Books, Books, Books

I haven’t mentioned books I’ve enjoyed in a while, so I figure it’s time. Here are four vastly different books that I’ve recently read and quite enjoyed.

The Engagements by J. Courtney Sullivan (Fiction)

It’s no secret that I love J. Courtney Sullivan’s books. I mean, I picked Maine as the second book for my library’s book club. So, obviously, I was excited by her third novel, which differs greatly from her first two. The Engagements follows a few stories over a decade – there’s one about the woman copywriter who coined the phrase “A diamond is forever” (this part is loosely based on fact, which was absolutely fascinating to me), and then four other stories that feature different types of relationships at different stages. There’s the elderly couple who’ve been together for ages, the down-on-his-luck man who  wants to provide a nice Christmas for his wife and kids, the woman scorned by her fiancé, the couple with a child who refuse to get married. As the book progresses, the stories slowly come together in a beautifully, unforced way that made me smile. It’s not always a happy book, but it’s a realistic book that showcases how there are many different kinds of love and marriages, and how the diamond ring has come to symbolize it all.

When You Were Here by Daisy Whitney (YA contemporary)

Like Sullivan, I’m a fan of Whitney’s books. When You Were Here, though, proved to be my favorite. Right before high school graduation, Danny loses his mother to cancer. He’s now alone with just a lifetime of memories and questions unanswered. So he leaves everything behind, and travels to Tokyo, where his mother was receiving treatment, and unwraps not just her hidden life, but also the lesson that how he should live may be answered in how she died. The book was absolutely moving and lovely, and I can’t recommend it enough.

Horde by Ann Aguirre (YA post-apocolyptic)

I started the Razorland Trilogy when it was first released, so obviously i’m thrilled that last month the conclusion finally landed in my hands. I feel like this is a series no one talks about, but should. It’s a very gritty, very intense post-apocolyptic world where Deuce, Fade, Striker, and Tegan live. They battle zombie-like mutated creatures and try to save themselves and their loved ones daily. That was book 1. In book 3, they’re still fighting, and though they’ve suffered many hardships and loses, and though their spirits are dying, Deuce knows she needs the courage and strength to lead an army against a horde of these creatures. I realize this all sounds far fetched, and even I was weary to read it at the beginning, but believe me – this series is utterly fantastic. And the ending did not disappoint at all.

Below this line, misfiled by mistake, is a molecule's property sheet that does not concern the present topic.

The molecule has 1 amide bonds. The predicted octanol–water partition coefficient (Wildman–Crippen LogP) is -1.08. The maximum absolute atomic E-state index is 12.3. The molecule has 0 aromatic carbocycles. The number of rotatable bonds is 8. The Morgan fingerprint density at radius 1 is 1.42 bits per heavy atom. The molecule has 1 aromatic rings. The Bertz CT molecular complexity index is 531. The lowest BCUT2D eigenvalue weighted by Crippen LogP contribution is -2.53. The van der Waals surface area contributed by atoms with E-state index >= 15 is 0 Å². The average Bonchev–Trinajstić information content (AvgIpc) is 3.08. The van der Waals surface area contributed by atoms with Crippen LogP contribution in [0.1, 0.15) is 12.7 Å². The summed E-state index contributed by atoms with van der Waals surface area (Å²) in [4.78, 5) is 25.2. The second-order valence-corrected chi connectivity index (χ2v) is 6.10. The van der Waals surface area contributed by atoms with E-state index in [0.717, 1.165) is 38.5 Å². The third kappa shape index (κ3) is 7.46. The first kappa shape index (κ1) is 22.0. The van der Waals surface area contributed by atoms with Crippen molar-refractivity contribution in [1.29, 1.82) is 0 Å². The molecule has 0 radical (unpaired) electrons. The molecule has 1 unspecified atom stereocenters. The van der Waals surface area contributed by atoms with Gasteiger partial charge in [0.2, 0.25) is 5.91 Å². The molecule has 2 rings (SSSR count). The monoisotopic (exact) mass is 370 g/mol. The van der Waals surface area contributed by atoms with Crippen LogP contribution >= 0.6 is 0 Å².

Will & Whit by Laura Lee Gulledge (graphic novel) 

Such a lovely book! Will is a creative girl, who creates lamps out of old objects to battle her fear of the dark. When a hurricane hits, she has to battle not just her darkness fear, but also her own personal demons left behind from a family tragedy, to make it out okay. Quite simply…beautiful drawings, beautiful story. A great book for anyone looking to (pun time) shed some light on a personal situation.


After reading The Perks of Being a Wallflower by Stephen Chbosky, my first reaction was “That was AMAZING.” My second was “I need to make a mixtape.” It’s true; music played such a huge roll in that book, I felt compelled to hear the songs Charlie heard, so I rushed to Napster (kind of dates how old I am, doesn’t it) and downloaded every song mentioned in the book. I still have the mix CD. It’s fantastic.

I haven’t really been inspired to do that again…that is, until I read The Disenchantments by Nina LaCour. About a not-so-great girl band touring the Pacific Northwest, the book has it all – road trips, small towns, coming of age, and music, music music. After first reading the description, I knew the book was for me…and after actually finishing the book, I know I was right to assume that. I really quite loved it.

Colby and Bess had a pact since the end of middle school – once high school ends, they’re taking a year off and exploring Europe. But as they set off on Bess’s band’s tour, Colby learns Bess doesn’t plan on leaving with him anymore. She wants to go to college. What follows is Colby learning where everything went wrong, and figuring out what’s right for himself. There are realizations, basement gigs, kisses, photographs, graffiti, wrong turns, and everything else that makes road trips great.

So once finishing the book, I had to find all of the music that framed it – the songs by Sleater-Kinney (of which I already had), The Runaways, Heart, The Supremes. As it turns out, technology got the best of me. Apparently a playlist has already been created on Spotify.

And how cool is that? With books and technology changing, what a neat way to keep up with the times.

That said, I highly recommend The Disenchantments if you’re looking for a fantastic coming of age young adult novel. And while you’re out it, check out the playlist to soundtrack your reading experience.